return entity_names
	var entities_at_location: Array[Entity] = []
	for entity in map_data.entities:
		if entity.grid_position == grid_position:
	entities_at_location.sort_custom(func(a, b): return a.z_index > b.z_index)
	if not entities_at_location.is_empty():
		entity_names = entities_at_location[0].get_entity_name()
		for i in range(1, entities_at_location.size()):
			entity_names += ", %s" % entities_at_location[i].get_entity_name()
	return entity_names

Here, we first need the map_data. We use it to check if the tile we’re hovering is in view, as we don’t want the mouseover to reveal entities we can’t actually see. If we can’t see the tile, we return early with an empty name list string. Otherwise we start building the list. We go through all the entities and put all the ones that are on that position in an array. Then we use sort_custom() with an anonymous function that sorts the entities in that list by their z_index. This z_index corresponds to the entity type, and this way we will list more important things, like alive entities, first in the list. Once we have that sorted list we assembly it into a string. We use the first entity name separately, so in the loop that goes through the remaining entities we can prepend a comma.

We have the system for getting what entities are under the mouse cursor, now we need a way to display it. We will just put a label below the hp bar. Create a new Label node as a child of StatsPanel/VBoxContainer and call it MouseoverLabel. Create a new LabelSettings resource and fill it with a font again (I again used “Kenney Pixel.ttf"). Also under Layout > Container Sizing > Vertical check Expand and select the option Shrink End. That way the label will sit at the bottom of that panel. As a last step we will use the signal from MouseoverChecker to change the text of MouseoverLabel. Luckily that signal has a String argument, meaning we can directly use signals for that. Click MouseoverChecker in the scene tree, and switch from the Inspector to the Node tab. In the Signals sub-tab you should see the entities_focussed signal. Double click that to get to the connection dialog. You need to activate the Advanced options at the bottom left to be able to select MouseoverLabel. Once you did that and MouseoverLabel is selected, click the Pick button. Deactivate Script Methods Only and now you’re presented with a list of all the builtin functions of the Label class, including set_text(), which we will select. Confirm all the dialogs and the systems are hooked up.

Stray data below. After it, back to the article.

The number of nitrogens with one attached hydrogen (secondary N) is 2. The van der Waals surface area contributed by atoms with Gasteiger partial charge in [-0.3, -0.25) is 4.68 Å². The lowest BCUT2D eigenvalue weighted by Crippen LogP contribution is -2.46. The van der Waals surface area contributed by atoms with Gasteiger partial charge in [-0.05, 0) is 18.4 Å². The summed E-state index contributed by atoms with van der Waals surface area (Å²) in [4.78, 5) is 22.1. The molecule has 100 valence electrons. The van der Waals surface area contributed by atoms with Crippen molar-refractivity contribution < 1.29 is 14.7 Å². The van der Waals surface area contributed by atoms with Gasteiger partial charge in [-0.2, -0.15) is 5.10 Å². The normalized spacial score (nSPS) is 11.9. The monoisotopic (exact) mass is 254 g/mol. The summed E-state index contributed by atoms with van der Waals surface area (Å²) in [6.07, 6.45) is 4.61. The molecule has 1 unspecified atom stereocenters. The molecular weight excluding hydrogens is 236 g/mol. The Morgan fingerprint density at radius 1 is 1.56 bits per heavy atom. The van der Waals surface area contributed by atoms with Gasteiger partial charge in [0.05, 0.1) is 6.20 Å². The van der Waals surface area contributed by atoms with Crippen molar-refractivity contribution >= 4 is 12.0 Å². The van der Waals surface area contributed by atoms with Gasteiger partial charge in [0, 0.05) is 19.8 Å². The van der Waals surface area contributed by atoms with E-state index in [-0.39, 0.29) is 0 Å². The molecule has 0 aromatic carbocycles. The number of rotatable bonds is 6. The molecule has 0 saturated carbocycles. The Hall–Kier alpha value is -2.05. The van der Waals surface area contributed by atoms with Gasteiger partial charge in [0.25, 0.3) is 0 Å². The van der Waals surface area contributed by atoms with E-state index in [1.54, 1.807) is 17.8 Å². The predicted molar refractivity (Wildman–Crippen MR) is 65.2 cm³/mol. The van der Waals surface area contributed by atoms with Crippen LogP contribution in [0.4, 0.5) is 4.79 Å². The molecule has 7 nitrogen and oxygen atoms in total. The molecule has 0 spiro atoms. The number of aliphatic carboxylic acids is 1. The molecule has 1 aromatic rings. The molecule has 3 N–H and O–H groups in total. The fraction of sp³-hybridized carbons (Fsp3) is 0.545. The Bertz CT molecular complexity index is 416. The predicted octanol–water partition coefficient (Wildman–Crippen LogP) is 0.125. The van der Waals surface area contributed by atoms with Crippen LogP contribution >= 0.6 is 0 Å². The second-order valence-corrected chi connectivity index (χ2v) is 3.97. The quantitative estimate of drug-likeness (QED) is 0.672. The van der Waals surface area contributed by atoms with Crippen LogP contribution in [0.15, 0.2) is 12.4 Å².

Now our MouseoverChecker will generate the signal whenever we hover over a new tile, and that signal will directly trigger a change of the text of our MouseoverLabel. You can now run the project and try out the mouseover system. And that concludes this part concerning the interface. If you want to look at the code in its entirety, you can do so in the github repository:

Find the next part of the tutorial here: